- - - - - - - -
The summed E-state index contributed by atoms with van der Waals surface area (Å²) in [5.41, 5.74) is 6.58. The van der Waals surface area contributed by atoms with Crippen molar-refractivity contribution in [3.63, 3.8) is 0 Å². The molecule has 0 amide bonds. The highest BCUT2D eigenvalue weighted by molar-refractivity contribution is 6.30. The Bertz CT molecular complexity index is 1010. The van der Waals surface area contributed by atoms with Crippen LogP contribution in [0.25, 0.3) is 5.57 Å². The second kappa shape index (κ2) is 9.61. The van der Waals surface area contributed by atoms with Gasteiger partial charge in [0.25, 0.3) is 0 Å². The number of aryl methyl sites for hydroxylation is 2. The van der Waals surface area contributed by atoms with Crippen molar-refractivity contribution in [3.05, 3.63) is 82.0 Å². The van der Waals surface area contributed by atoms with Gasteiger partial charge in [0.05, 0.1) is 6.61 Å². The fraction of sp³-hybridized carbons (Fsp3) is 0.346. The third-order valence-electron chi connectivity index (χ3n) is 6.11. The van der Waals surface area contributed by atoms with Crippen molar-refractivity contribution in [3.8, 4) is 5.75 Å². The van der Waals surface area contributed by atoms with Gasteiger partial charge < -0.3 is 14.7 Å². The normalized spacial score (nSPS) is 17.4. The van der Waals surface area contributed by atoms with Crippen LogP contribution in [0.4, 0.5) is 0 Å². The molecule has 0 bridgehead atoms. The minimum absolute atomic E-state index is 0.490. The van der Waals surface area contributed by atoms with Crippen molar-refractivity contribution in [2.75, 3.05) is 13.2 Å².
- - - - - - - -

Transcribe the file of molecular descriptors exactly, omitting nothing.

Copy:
The summed E-state index contributed by atoms with van der Waals surface area (Å²) in [5.41, 5.74) is 6.58. The van der Waals surface area contributed by atoms with Crippen molar-refractivity contribution in [3.63, 3.8) is 0 Å². The molecule has 0 amide bonds. The highest BCUT2D eigenvalue weighted by molar-refractivity contribution is 6.30. The Bertz CT molecular complexity index is 1010. The van der Waals surface area contributed by atoms with Crippen LogP contribution in [0.25, 0.3) is 5.57 Å². The second kappa shape index (κ2) is 9.61. The van der Waals surface area contributed by atoms with Gasteiger partial charge in [0.25, 0.3) is 0 Å². The number of aryl methyl sites for hydroxylation is 2. The van der Waals surface area contributed by atoms with Crippen molar-refractivity contribution in [3.05, 3.63) is 82.0 Å². The van der Waals surface area contributed by atoms with Gasteiger partial charge in [0.05, 0.1) is 6.61 Å². The fraction of sp³-hybridized carbons (Fsp3) is 0.346. The third-order valence-electron chi connectivity index (χ3n) is 6.11. The van der Waals surface area contributed by atoms with Crippen molar-refractivity contribution in [3.8, 4) is 5.75 Å². The van der Waals surface area contributed by atoms with Gasteiger partial charge < -0.3 is 14.7 Å². The normalized spacial score (nSPS) is 17.4. The van der Waals surface area contributed by atoms with Crippen LogP contribution in [0.4, 0.5) is 0 Å². The molecule has 0 bridgehead atoms. The minimum absolute atomic E-state index is 0.490. The van der Waals surface area contributed by atoms with Crippen molar-refractivity contribution in [2.75, 3.05) is 13.2 Å².